On the premise that making research freely accessible to the public promotes a wider global flow of information, this publication gives instant open access to its material.

This is an open-access journal, which implies that all information is freely accessible to consumers or institutions at no cost. Users may read, download, copy, distribute, print, search for, or link to full-text articles in this journal without seeking permission from the publisher or author. This is consistent with the Budapest Open Access Initiative. 

Budapest Open Access Initiative

An ancient custom and modern technology have combined to make an extraordinary public benefit conceivable. The tradition is that scientists and academics are eager to publish the results of their study in scholarly publications for free for the sake of inquiry and knowledge. The internet is a new technology. The public benefit they enable is the global electronic dissemination of peer-reviewed journal material, as well as full and unlimited access to it by all scientists, academics, instructors, students, and other inquiring minds. Removing access obstacles to this literature will speed research, enhance education, make this literature as valuable as it can be, and set the groundwork for uniting humankind in a single intellectual discussion and quest for knowledge.

This kind of free and unrestricted online availability, which we shall refer to as open access, has so far been confined to tiny sections of the journal literature for a variety of reasons. Even in these limited collections, however, numerous initiatives have demonstrated that open access is economically feasible, that it gives readers extraordinary power to find and use relevant literature, and that it provides authors and their works with vast and measurable new visibility, readership, and impact. To ensure that these advantages are available to everyone, we urge all interested institutions and people to help open up access to the remainder of this material and eliminate any hurdles, particularly pricing restrictions. The more people who contribute to our cause, the sooner we will all benefit from open access.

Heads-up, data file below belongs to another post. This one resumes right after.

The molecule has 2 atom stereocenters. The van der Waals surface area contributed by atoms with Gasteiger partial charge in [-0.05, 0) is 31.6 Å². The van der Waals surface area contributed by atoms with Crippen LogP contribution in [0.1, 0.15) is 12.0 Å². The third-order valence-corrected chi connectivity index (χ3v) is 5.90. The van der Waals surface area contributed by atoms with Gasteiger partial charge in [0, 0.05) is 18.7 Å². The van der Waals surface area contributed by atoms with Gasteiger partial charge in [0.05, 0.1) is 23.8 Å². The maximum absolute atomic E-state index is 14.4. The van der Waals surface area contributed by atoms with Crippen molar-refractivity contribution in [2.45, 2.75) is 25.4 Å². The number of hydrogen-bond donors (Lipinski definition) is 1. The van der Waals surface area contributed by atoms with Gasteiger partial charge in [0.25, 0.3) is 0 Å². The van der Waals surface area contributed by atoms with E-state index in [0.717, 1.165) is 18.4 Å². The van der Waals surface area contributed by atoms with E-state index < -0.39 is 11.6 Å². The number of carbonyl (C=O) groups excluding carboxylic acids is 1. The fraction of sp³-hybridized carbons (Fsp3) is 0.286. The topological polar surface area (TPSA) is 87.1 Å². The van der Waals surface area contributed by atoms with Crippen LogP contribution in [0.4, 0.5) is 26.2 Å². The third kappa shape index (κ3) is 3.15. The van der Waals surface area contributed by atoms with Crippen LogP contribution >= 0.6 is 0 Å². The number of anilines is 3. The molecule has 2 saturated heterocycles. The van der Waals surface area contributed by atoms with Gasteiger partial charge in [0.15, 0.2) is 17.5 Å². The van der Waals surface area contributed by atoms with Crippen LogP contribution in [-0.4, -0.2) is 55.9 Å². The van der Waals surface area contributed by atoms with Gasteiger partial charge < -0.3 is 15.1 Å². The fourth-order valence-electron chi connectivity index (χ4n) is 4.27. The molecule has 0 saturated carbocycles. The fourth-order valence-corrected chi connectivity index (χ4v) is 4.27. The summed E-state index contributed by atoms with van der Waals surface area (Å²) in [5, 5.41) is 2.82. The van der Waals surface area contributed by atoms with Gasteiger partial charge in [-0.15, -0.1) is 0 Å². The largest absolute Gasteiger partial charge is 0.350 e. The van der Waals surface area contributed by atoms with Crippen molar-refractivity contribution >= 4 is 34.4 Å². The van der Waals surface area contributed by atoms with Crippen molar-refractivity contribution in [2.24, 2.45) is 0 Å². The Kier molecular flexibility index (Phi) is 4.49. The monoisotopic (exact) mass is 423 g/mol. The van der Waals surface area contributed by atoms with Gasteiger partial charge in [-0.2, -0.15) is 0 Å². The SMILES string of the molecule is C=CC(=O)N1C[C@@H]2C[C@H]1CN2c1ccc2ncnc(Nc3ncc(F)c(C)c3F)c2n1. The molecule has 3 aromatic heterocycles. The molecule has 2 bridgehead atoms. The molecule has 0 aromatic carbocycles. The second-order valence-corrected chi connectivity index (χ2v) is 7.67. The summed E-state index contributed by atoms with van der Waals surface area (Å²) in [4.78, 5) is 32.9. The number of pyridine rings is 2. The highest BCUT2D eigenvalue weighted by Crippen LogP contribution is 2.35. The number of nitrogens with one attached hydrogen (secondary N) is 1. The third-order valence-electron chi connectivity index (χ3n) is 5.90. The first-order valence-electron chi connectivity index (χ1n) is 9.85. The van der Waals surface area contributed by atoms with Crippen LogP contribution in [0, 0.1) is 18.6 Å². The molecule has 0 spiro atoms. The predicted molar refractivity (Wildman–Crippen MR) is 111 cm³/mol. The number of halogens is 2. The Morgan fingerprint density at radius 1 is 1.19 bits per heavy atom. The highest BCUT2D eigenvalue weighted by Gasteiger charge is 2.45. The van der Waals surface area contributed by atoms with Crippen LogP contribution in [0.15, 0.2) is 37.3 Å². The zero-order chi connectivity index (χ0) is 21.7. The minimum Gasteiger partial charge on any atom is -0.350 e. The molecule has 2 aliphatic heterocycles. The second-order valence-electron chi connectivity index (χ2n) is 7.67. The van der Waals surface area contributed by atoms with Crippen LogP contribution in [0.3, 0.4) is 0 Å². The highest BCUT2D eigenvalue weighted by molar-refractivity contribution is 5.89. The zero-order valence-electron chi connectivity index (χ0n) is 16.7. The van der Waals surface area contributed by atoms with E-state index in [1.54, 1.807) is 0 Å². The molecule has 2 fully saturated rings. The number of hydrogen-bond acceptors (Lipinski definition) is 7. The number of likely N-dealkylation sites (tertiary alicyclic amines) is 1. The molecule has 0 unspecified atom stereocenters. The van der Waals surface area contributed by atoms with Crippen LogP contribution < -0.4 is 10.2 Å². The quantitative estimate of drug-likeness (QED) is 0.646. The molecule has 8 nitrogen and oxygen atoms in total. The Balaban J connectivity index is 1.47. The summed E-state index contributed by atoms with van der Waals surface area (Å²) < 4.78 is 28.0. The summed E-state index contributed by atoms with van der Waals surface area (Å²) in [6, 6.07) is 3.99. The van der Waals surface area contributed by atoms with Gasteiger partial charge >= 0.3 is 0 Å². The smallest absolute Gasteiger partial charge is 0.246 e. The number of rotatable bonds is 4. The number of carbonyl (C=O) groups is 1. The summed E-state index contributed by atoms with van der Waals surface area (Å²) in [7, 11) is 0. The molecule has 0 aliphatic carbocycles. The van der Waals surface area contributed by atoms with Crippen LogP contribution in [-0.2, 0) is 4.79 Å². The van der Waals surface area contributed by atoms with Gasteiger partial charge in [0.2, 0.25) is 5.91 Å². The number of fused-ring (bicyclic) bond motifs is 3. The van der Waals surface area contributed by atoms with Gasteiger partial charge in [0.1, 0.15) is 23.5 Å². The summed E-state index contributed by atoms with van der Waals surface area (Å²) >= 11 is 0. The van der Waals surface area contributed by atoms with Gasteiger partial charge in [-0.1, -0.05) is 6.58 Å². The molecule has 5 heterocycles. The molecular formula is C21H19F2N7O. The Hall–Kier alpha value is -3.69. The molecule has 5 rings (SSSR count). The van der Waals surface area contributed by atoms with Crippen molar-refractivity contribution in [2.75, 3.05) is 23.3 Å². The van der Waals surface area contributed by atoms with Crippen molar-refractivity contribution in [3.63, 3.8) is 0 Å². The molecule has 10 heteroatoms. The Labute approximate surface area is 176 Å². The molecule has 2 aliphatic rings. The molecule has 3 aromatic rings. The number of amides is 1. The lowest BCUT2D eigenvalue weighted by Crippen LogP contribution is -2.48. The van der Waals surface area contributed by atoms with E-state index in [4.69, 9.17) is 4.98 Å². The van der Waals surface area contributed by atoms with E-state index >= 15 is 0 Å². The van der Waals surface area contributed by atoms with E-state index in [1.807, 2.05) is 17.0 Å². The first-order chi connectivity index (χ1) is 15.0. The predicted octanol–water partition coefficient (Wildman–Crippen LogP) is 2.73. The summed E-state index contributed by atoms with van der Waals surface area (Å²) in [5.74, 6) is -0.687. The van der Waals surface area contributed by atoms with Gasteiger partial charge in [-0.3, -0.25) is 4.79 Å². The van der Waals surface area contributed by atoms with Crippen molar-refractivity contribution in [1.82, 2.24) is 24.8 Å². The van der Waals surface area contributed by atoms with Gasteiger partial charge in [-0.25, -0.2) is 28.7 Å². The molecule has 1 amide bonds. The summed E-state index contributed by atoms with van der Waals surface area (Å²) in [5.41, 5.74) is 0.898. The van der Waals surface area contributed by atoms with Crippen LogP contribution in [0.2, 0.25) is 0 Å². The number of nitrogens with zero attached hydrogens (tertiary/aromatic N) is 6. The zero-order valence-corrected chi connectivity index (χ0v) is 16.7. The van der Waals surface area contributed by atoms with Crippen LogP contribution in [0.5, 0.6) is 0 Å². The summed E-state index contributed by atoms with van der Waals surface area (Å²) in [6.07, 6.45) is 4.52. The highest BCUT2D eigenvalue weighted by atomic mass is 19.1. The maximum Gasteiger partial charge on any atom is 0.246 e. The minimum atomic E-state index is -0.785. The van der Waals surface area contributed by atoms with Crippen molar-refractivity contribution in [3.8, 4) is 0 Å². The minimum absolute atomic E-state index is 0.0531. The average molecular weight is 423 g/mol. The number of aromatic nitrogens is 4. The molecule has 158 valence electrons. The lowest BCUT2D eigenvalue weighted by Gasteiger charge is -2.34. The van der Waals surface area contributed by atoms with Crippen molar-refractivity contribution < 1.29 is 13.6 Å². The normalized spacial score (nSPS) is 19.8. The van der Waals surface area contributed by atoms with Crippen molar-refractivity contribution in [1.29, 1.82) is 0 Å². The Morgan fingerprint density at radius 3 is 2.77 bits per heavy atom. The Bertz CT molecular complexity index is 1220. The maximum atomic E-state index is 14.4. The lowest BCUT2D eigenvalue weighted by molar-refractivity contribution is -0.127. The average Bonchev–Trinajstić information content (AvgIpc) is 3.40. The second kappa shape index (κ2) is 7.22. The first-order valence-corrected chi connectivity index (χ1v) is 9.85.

The literature that should be publicly available online is that which researchers provide to the world for free. This category mostly comprises their peer-reviewed journal publications, but it also includes any unreviewed preprints that they may desire to post online for discussion or to notify peers of significant research discoveries. There are several levels and types of broader and easier access to this material. By "open access," we mean free availability on the public internet, allowing any user to read, download, copy, distribute, print, search, or link to the full texts of these articles, crawl them for indexing, pass them as data to software, or use them for any other lawful purpose, without financial, legal, or technical barriers other than those inherent in gaining access to the internet itself. The sole restriction on reproduction and distribution, and the only purpose for copyright in this area, should be to provide writers with control over the integrity of their work, as well as the right to be properly recognized and credited.